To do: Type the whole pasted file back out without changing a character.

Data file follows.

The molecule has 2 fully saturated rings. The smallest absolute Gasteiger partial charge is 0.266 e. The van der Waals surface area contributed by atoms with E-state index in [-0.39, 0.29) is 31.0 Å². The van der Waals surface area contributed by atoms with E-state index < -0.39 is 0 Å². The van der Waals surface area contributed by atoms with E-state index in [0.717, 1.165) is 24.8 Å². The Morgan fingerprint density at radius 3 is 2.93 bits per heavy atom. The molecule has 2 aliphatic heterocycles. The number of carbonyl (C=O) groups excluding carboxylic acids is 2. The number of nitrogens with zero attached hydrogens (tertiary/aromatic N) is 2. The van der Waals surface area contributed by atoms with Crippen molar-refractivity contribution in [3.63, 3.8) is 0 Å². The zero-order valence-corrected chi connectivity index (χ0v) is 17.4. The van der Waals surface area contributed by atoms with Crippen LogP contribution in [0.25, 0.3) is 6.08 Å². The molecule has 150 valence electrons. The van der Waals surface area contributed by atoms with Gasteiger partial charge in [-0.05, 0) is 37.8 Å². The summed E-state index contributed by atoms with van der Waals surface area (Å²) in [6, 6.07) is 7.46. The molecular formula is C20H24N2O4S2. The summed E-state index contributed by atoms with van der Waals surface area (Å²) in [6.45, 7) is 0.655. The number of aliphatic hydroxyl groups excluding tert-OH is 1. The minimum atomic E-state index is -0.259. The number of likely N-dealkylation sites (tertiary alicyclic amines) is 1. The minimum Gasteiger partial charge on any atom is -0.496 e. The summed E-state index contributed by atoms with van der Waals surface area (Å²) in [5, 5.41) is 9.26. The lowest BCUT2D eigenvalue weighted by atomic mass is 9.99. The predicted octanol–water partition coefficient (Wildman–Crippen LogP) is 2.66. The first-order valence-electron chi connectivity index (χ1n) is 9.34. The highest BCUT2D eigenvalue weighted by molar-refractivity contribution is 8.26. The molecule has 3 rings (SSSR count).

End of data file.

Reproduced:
The molecule has 2 fully saturated rings. The smallest absolute Gasteiger partial charge is 0.266 e. The van der Waals surface area contributed by atoms with E-state index in [-0.39, 0.29) is 31.0 Å². The van der Waals surface area contributed by atoms with E-state index < -0.39 is 0 Å². The van der Waals surface area contributed by atoms with E-state index in [0.717, 1.165) is 24.8 Å². The Morgan fingerprint density at radius 3 is 2.93 bits per heavy atom. The molecule has 2 aliphatic heterocycles. The number of carbonyl (C=O) groups excluding carboxylic acids is 2. The number of nitrogens with zero attached hydrogens (tertiary/aromatic N) is 2. The van der Waals surface area contributed by atoms with Crippen molar-refractivity contribution in [3.63, 3.8) is 0 Å². The zero-order valence-corrected chi connectivity index (χ0v) is 17.4. The van der Waals surface area contributed by atoms with Crippen LogP contribution in [0.25, 0.3) is 6.08 Å². The molecule has 150 valence electrons. The van der Waals surface area contributed by atoms with Gasteiger partial charge in [-0.05, 0) is 37.8 Å². The summed E-state index contributed by atoms with van der Waals surface area (Å²) in [6, 6.07) is 7.46. The molecular formula is C20H24N2O4S2. The summed E-state index contributed by atoms with van der Waals surface area (Å²) in [6.45, 7) is 0.655. The number of aliphatic hydroxyl groups excluding tert-OH is 1. The minimum atomic E-state index is -0.259. The number of likely N-dealkylation sites (tertiary alicyclic amines) is 1. The minimum Gasteiger partial charge on any atom is -0.496 e. The summed E-state index contributed by atoms with van der Waals surface area (Å²) in [5, 5.41) is 9.26. The lowest BCUT2D eigenvalue weighted by atomic mass is 9.99. The predicted octanol–water partition coefficient (Wildman–Crippen LogP) is 2.66. The first-order valence-electron chi connectivity index (χ1n) is 9.34. The highest BCUT2D eigenvalue weighted by molar-refractivity contribution is 8.26. The molecule has 3 rings (SSSR count).